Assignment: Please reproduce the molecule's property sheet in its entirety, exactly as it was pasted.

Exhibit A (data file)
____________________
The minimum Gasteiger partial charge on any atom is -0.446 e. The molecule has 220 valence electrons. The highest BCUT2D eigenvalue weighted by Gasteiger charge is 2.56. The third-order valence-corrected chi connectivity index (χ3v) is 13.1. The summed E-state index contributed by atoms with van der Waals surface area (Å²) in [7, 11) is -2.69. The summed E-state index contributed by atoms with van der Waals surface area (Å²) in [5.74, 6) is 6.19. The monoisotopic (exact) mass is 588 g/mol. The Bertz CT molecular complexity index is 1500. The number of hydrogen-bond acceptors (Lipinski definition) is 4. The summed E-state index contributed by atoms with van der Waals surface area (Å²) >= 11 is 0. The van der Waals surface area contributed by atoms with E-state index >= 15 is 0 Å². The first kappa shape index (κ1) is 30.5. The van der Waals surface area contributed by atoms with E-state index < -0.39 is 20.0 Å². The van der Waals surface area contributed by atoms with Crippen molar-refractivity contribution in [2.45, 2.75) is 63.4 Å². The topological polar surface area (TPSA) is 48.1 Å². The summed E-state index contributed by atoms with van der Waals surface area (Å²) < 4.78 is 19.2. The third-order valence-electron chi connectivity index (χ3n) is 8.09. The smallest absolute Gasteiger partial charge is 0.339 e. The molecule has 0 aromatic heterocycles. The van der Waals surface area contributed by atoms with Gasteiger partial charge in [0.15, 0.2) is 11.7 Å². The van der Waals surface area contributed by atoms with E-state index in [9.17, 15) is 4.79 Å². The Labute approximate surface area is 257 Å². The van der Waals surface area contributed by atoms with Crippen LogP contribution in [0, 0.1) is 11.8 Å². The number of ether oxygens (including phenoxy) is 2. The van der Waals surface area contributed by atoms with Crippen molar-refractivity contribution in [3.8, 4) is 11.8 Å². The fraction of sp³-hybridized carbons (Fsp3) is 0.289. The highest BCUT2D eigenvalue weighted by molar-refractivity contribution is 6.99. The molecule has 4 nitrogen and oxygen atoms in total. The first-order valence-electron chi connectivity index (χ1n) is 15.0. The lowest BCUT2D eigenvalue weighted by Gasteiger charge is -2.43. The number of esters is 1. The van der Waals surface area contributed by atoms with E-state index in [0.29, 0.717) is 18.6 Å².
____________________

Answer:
The minimum Gasteiger partial charge on any atom is -0.446 e. The molecule has 220 valence electrons. The highest BCUT2D eigenvalue weighted by Gasteiger charge is 2.56. The third-order valence-corrected chi connectivity index (χ3v) is 13.1. The summed E-state index contributed by atoms with van der Waals surface area (Å²) in [7, 11) is -2.69. The summed E-state index contributed by atoms with van der Waals surface area (Å²) in [5.74, 6) is 6.19. The monoisotopic (exact) mass is 588 g/mol. The Bertz CT molecular complexity index is 1500. The number of hydrogen-bond acceptors (Lipinski definition) is 4. The summed E-state index contributed by atoms with van der Waals surface area (Å²) >= 11 is 0. The van der Waals surface area contributed by atoms with E-state index >= 15 is 0 Å². The first kappa shape index (κ1) is 30.5. The van der Waals surface area contributed by atoms with E-state index < -0.39 is 20.0 Å². The van der Waals surface area contributed by atoms with Crippen molar-refractivity contribution in [2.45, 2.75) is 63.4 Å². The topological polar surface area (TPSA) is 48.1 Å². The summed E-state index contributed by atoms with van der Waals surface area (Å²) < 4.78 is 19.2. The third-order valence-electron chi connectivity index (χ3n) is 8.09. The smallest absolute Gasteiger partial charge is 0.339 e. The molecule has 0 aromatic heterocycles. The van der Waals surface area contributed by atoms with Gasteiger partial charge in [0.15, 0.2) is 11.7 Å². The van der Waals surface area contributed by atoms with E-state index in [9.17, 15) is 4.79 Å². The Labute approximate surface area is 257 Å². The van der Waals surface area contributed by atoms with Crippen LogP contribution in [0, 0.1) is 11.8 Å². The number of ether oxygens (including phenoxy) is 2. The van der Waals surface area contributed by atoms with Crippen molar-refractivity contribution in [3.8, 4) is 11.8 Å². The fraction of sp³-hybridized carbons (Fsp3) is 0.289. The highest BCUT2D eigenvalue weighted by molar-refractivity contribution is 6.99. The molecule has 4 nitrogen and oxygen atoms in total. The first-order valence-electron chi connectivity index (χ1n) is 15.0. The lowest BCUT2D eigenvalue weighted by Gasteiger charge is -2.43. The number of esters is 1. The van der Waals surface area contributed by atoms with E-state index in [0.29, 0.717) is 18.6 Å².